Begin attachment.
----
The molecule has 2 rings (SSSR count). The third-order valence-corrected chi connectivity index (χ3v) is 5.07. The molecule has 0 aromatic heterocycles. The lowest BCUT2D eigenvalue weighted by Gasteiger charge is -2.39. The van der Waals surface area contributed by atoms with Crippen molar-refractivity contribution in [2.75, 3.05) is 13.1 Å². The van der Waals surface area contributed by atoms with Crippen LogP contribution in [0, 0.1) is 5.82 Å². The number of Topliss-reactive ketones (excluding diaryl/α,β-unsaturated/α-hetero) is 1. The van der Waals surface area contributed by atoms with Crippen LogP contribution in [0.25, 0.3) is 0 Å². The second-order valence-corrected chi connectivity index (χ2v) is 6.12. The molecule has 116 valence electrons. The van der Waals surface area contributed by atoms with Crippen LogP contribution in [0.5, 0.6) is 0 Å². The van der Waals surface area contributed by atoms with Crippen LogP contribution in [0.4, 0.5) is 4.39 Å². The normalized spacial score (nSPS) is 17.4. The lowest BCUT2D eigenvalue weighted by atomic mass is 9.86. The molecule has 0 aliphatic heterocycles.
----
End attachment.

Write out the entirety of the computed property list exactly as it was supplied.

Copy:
The molecule has 2 rings (SSSR count). The third-order valence-corrected chi connectivity index (χ3v) is 5.07. The molecule has 0 aromatic heterocycles. The lowest BCUT2D eigenvalue weighted by Gasteiger charge is -2.39. The van der Waals surface area contributed by atoms with Crippen molar-refractivity contribution in [2.75, 3.05) is 13.1 Å². The van der Waals surface area contributed by atoms with Crippen LogP contribution in [0, 0.1) is 5.82 Å². The number of Topliss-reactive ketones (excluding diaryl/α,β-unsaturated/α-hetero) is 1. The van der Waals surface area contributed by atoms with Crippen LogP contribution in [0.25, 0.3) is 0 Å². The second-order valence-corrected chi connectivity index (χ2v) is 6.12. The molecule has 116 valence electrons. The van der Waals surface area contributed by atoms with Crippen LogP contribution in [0.5, 0.6) is 0 Å². The van der Waals surface area contributed by atoms with Crippen LogP contribution in [0.4, 0.5) is 4.39 Å². The normalized spacial score (nSPS) is 17.4. The lowest BCUT2D eigenvalue weighted by atomic mass is 9.86. The molecule has 0 aliphatic heterocycles.